In two weeks time, Japanese voters will go to the polls in what has widely been described as a “snap” general election. Prime Minister Shinzo Abe had no need to call a vote before the end of 2018. But sensing a closing window of opportunity to win four more years in power, he seized the chance to hold an early election in a bid to secure his political and economic legacy.

It is likely Abe would have called the election even earlier to take advantage of the complete disarray of the centre-left Democratic Party of Japan, which has long been the only significant opposition to Abe’s ruling Liberal Democrats. But the prime minister’s opinion poll rating took a bad knock over the summer from a cronyism scandal.

With the effects of the scandal now fading, and Abe’s rating recovering, he is in a rush to hold a vote before the new right-of-centre Party of Hope, backed by popular Tokyo governor Yuriko Koike, can make major inroads into the LDP’s national support base – just as Koike’s local party did in July’s Tokyo prefectural election.

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Even so it is likely Abe will lose the two-thirds majority in the lower house of parliament he needs to make the changes he wants in Japan’s pacifist constitution. Nevertheless, a simple majority will be enough to ensure four more years of the expansionary “Abenomics” policies he hopes will at last lift Japan’s economy out of its decades-long slump.

Few economists give much for his chances of success. Almost 30 years after the bursting of Japan’s bubble economy, and nearly five years after the government and central bank doubled down on their stimulus efforts, overall activity remains sluggish, the population is ageing, government debt is mounting to ever-higher levels, and despite the Bank of Japan’s best efforts, debt-shrinking inflation is still missing in action.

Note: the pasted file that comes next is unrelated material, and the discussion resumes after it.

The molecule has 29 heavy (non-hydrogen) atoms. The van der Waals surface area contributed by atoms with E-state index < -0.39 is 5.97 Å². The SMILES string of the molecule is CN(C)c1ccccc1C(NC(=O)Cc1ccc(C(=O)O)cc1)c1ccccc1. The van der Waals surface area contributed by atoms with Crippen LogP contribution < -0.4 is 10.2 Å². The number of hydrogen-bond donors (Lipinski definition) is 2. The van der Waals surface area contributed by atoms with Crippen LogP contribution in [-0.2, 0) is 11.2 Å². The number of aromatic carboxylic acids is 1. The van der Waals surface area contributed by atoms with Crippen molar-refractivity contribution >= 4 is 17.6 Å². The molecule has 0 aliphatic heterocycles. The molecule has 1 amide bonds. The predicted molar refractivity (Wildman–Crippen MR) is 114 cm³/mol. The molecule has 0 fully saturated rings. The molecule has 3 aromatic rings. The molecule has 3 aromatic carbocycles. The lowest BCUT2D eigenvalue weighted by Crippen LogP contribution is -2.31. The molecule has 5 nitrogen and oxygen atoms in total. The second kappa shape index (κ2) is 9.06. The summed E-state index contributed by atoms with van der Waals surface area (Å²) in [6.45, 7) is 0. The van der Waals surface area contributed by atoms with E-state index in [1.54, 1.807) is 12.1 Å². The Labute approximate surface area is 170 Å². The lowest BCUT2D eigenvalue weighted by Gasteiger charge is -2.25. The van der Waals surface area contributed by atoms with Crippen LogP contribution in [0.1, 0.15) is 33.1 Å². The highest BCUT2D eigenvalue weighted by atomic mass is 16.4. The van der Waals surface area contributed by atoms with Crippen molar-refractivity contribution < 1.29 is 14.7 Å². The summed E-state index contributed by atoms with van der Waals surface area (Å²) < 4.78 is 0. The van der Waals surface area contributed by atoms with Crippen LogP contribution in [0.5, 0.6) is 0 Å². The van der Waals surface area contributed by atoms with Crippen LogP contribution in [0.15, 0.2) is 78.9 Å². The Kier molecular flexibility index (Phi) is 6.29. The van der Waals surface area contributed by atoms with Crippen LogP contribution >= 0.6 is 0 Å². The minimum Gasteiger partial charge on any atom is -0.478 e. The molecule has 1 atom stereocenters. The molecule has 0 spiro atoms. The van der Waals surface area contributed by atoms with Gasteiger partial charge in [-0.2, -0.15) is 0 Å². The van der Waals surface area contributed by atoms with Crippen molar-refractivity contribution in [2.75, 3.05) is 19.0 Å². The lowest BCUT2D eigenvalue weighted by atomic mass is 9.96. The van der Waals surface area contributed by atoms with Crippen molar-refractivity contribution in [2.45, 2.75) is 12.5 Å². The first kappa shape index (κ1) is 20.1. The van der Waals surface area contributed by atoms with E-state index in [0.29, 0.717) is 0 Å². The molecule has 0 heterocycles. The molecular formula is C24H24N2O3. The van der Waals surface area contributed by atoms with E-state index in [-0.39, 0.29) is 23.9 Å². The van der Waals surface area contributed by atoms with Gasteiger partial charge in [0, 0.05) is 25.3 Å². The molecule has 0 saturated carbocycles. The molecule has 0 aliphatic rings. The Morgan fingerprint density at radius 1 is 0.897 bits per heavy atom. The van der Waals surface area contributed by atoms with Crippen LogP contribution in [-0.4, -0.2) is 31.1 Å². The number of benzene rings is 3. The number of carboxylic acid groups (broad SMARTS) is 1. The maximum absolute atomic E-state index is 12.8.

What’s more, so many people have wrongly forecast the end of Japan’s long slump over the years, that the trade which involves selling Japanese government bonds in expectation of the return of inflation has become known among investors as “the widowmaker”.

Yet the outlook for Japan may not be as black as the dyed-in-the-wool pessimists believe.

Way back in the 1930s, the American economist Irving Fisher described how the boom and bust cycle of great depressions evolves through four phases. More than 80 years on, his description corresponds closely to how economic conditions have unfolded in Japan over the last 45 years.

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First comes a period of price inflation, countered with high interest rates; this phase corresponds to Japan in the 1970s. Then, as price inflation falls and interest rates come down, debt levels begin to rise, fuelling a phase of asset inflation. Stock and property prices duly soar, as they did in Japan in the 1980s at the height of the bubble economy.

Eventually the debt-fuelled bubble bursts and the economy enters a painful period of debt deflation as the economy slowly unwinds the leverage that built up in the boom years. During this phase, activity collapses, as it did in Japan in the 1990s.